Friday

9th Dec 2016

Agenda

EU budget, Merkel on agenda this WEEK

Negotiations on the EU's next seven-year budget start on Monday (5 November), with sources predicting a deal on €200 billion cuts.

EU Council chief Herman Van Rompuy's head of cabinet, Didier Seeuws, will chair bilateral talks with member states' ministers, ambassadors and sherpas during the week.

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The European Commission's top civil servant, Catherine Day, will also take part.

She will be there to defend the commission's €1,033 billion spending proposal.

But when member states' ambassadors met last week, a powerful group - France, Germany, the Netherlands, the UK and Nordic countries - pushed for a lower number.

"I think we'll have a deal on cuts of up to €200 billion," an EU source said.

"At the end of the meeting, Didier [Seeuws] said if we don't agree at the November summit then we can't do it in December because there are other important issues to deal with and we probably won't do it next year because of the heavy political agenda. We have elections in Germany, in Italy - we have to do it now," the EU contact added.

EU finance ministers will try to agree the 2013 EU budget at a meeting with MEPs and EU officials on Friday.

With EU institutions keen to get €138 billion - €9 billion more than member states want to give - the meeting is expected to drag into Saturday morning.

The big political event of the week will be a debate with German Chancellor Angela Merkel and MEPs at the EU parliament in Brussels on Wednesday.

Merkel - who has emerged as the Union's top decision-maker in recent months - will set our her views on the future of Europe and on the financial crisis. But with the plenary chamber closed due to cracks in the ceiling, the venue remains "to be confirmed."

Later the same day, Merkel goes to London to see if British leader David Cameron really plans to veto the seven-year EU budget deal.

Dalligate rumbles on

The parliament's budgetary control committee will on Tuesday talk to the supervisory board of the EU's anti-fraud office, Olaf.

The hearing comes after the board President resigned over irregularities in the case of ex-commissioner John Dalli and tobacco bribes.

Dalli's potential replacement - Maltese foreign minister Tonio Borg - will also meet EU parliament chief Martin Schulz on Wednesday ahead of his official hearing on 13 November.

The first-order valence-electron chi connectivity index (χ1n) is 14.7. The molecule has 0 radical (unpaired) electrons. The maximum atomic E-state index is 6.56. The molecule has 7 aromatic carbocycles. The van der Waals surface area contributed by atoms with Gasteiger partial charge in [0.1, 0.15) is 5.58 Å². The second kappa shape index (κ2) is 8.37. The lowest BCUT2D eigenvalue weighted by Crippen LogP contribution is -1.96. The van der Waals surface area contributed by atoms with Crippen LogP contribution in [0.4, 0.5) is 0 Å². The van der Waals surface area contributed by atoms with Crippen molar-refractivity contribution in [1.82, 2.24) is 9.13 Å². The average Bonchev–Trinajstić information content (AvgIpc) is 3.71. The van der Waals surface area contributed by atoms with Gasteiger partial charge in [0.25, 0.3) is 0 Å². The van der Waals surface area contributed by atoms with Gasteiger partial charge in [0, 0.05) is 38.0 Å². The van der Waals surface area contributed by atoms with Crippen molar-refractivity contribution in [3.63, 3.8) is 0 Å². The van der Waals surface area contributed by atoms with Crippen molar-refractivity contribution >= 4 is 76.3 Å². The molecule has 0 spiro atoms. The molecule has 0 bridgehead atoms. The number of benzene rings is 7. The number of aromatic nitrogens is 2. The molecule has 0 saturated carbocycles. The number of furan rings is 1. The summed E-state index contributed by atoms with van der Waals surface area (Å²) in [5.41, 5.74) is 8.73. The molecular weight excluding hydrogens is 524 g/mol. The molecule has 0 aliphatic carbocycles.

In terms of general financial hygiene, the European Court of Auditors, anti-fraud commissioner Algirdas Semeta, commission accountant Manfred Kraff and budgetary control MEPs will on Tuesday examine 2011 EU spending.

The commission will on Wednesday unveil its latest economic forecasts.

It will also publish non-binding ideas on visa-facilitation for EU tourism (Wednesday) and on the European car-making industry (Thursday).

Meanwhile, Catalan leader Artur Mas will be in the EU capital on Wednesday to discuss the northern Spanish region's future.

The debate - organised by think tank Friends of Europe - will take place ahead of Catalonia's elections on 25 November and amid speculation on whether breakaway territories can automatically become EU member states.

Global agenda

On the global agenda, top EU officials, French PM Francois Hollande, Italian PM Mario Monti and up to 50 other European and regional leaders will on Monday go to Vientiane, Laos for trade-dominated EU-Asia talks.

But the main event will be the election of the next leader of the world's lone superpower - the US presidential vote on Tuesday.

Polls say most Europeans would like to see Barack Obama stay in office four more years. But for the American citizens casting the ballots, surveys put Obama neck-and-neck against Mormon tycoon Mitt Romney.

EU asylum return focus expands police scrutiny

EU interior ministers agreed to start legislative talks with the EU parliament to expand the scope of an asylum database, Eurodac, to include migrants and stateless people.

Column / Brexit Briefing

The Brexit picture starts to emerge

The week in Westminster and Brussels highlight the difficulty Theresa May faces in trying to keep control of the Brexit timetable.

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